Mother of Cancer Patient Faces Deportation Despite Medical Deferred Action Program

An 8-year-old girl in U.S. legally to fight cancer might see her mom deported, and no one will explain why” by Jeff Gammage, The Philadelphia Inquirer, January 19, 2020

Last Fall, the Trump administration quietly terminated the medical deferred action program, a long-standing policy allowing individuals to temporarily remain in the United States while they or their family members receive treatment for life-threatening medical conditions. While the U.S. Department of Homeland Security (DHS) ostensibly reinstated the program after significant congressional and public pressure, the agency is continuing to target for deportation people who have long received protection under the program.

Lizbeth Cunanan is the primary caretaker for her 8-year-old daughter, Lucia, who is battling leukemia. In 2012, she entered the United States on a visa with her daughter to receive lifesaving medical care. When Lucia was in remission, the family left the United States. However, they came back—again on a visa—in 2014 when Lucia’s cancer had returned and she needed a bone marrow transplant from a matching donor. The family has remained here ever since, first on their visa and later, for a number of years, through the medical deferred action program.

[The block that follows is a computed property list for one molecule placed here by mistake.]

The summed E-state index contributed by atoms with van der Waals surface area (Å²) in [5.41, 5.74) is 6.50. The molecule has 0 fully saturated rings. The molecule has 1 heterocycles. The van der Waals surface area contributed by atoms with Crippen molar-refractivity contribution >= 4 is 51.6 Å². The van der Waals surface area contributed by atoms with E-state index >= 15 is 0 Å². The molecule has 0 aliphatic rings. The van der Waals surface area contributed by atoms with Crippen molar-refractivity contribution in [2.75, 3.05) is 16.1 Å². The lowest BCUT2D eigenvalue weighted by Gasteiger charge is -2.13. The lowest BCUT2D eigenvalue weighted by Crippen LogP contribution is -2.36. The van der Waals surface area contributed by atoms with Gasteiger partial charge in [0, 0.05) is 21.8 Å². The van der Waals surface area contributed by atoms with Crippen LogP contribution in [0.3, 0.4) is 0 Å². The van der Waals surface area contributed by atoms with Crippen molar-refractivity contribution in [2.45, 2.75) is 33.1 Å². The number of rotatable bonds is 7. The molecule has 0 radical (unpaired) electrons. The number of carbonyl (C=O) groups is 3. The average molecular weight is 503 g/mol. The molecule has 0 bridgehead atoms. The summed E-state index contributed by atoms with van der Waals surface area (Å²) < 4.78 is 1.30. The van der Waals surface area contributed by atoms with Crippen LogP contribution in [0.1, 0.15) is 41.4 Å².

In February 2019, the Trump administration renewed protections from deportation for Lucia, her father, and her younger brother, but inexplicably refused to extend them for Lizbeth. Separating this family and denying Lucia the critical care she receives from her mother is cruel and inhumane. It is impossible to make sense of how taking Lizbeth away from her daughter could be viewed as a smart and effective exercise of enforcement discretion. Although DHS’ decision likely does not violate the law, it illustrates how an official act of cruelty can nevertheless undermine faith in the rule of law and diminish public confidence in the U.S. immigration system.

For more on how official acts of cruelty can undermine the rule of law and how the United States can build a fair, humane, and workable immigration system, see CAP’s report: “Restoring the Rule of Law Through a Fair, Humane, and Workable Immigration System.”